$2 million grant given to research food waste prevention methods

Posted: 2 May 2023 | | No comments yet

In a bid to tackle food waste, a $2 million grant has been given to several universities to create food waste measurement tools.

food waste

A $2 million investment has been awarded to Oregon State University, The Ohio State University, in partnership with Pennington Biomedical and the University of Florida to fund food waste management research.

According to Feeding America, around 119 billion pounds of food is wasted each year in the US. This number reportedly equates to 130 billion meals and more than $408 billion worth of food thrown away each year.

In a bid to tackle this large scale problem, the Foundation for Food & Agriculture Research (FFAR) has allocated a cumulative total of $1 million to three grantees to accelerate the development of methodologies that can be used to measure household food waste across the food system.

In addition, The Kroger Co. Zero Hunger – Zero Waste Foundation is providing a further $1 million in funding for these grants, bringing the total investment to $2 million.

“Addressing food waste is an urgent issue that requires dynamic and cohesive methodologies to establish and meet food waste reduction targets,” said Pennington Biomedical Research Center.

While the current amount of food wasted in the US is assessed in various ways (including surveys, collection of containers dedicated to wasted food or by consumers submitting photos of their food waste using apps), Pennington Biomedical Research Center has claimed that these approaches are “fragmented” and “often inaccurate as data can vary based on different understandings of food waste terminology and categorisation, such as compost and trash”.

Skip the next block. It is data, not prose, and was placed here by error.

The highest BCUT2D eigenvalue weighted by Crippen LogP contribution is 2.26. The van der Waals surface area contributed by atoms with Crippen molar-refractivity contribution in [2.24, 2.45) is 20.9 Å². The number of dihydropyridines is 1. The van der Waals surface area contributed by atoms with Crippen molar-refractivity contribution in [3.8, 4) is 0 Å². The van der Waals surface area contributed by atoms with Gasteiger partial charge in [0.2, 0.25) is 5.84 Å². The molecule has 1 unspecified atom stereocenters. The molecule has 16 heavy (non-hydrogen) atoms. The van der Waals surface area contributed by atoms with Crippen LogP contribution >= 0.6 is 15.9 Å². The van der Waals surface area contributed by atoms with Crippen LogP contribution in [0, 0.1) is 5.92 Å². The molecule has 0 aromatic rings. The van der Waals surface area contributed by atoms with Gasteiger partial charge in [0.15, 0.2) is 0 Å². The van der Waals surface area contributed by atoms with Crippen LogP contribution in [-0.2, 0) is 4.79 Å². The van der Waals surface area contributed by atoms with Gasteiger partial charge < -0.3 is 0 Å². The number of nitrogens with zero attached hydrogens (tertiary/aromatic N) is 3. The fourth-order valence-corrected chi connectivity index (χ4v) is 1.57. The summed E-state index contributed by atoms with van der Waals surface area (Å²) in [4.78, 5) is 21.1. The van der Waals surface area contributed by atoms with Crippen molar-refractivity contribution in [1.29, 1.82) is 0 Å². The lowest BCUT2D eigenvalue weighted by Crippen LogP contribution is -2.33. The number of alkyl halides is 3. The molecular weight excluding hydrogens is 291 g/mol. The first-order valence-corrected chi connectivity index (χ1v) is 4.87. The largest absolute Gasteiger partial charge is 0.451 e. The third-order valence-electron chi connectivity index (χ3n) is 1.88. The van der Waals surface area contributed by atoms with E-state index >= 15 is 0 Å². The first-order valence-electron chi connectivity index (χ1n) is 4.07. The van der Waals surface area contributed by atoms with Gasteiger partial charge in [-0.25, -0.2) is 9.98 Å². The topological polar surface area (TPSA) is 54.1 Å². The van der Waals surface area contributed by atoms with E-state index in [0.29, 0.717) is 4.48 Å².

“Food waste represents not only the loss of nutrients but a waste of valuable resources, which puts significant strains on the environment, economy and our society,” said Dr Constance Gewa, Senior Program Director of the Health-Agriculture Challenge Area FFAR.

“An innovative approach to measuring household food waste is needed in order to drive change and reduce food waste.”

With this in mind, the grant will be split between various researchers that will look into several food waste management methods. A total of $637,733 has been awarded to Dr Patrick Donnely, Assistant Professor at Oregon State University College of Engineering, to develop a new AI-assisted technology that will reportedly enable consumers to track, measure and reduce household food waste.

Dr Brian Roe, Professor at The Ohio State University College of Food, Agricultural, and Environmental Sciences, and Drs John Apolzan and Corby Martin at the Pennington Biomedical Research Center are receiving a total investment of $839,670 to innovate a flexible approach that quantitatively measures households’ food waste and can easily be deployed by food-system stakeholders.

Roe and his team will be investigating three measurement approaches and applying machine learning to produce a predictive model that is flexible and accurately addresses future food waste questions.

Big names added to the U.S. Food Loss and Waste 2030 Champions

Dr Ziynet Boz Ozdemir, Assistant Professor at the University of Florida College of Agriculture and Life Sciences is receiving a total investment of $522,607 to assess uncertainties in the measurement of household food waste to improve the understanding of common food waste quantification methods.

“This new award will allow them to advance the technology and better quantify food waste so that strategies can be created to minimise and eventually eliminate the problem here in the United States and across the globe. Pennington Biomedical is excited to be part of this nationwide research effort,” concluded Dr John Kirwan, Pennington Biomedical Executive Director.

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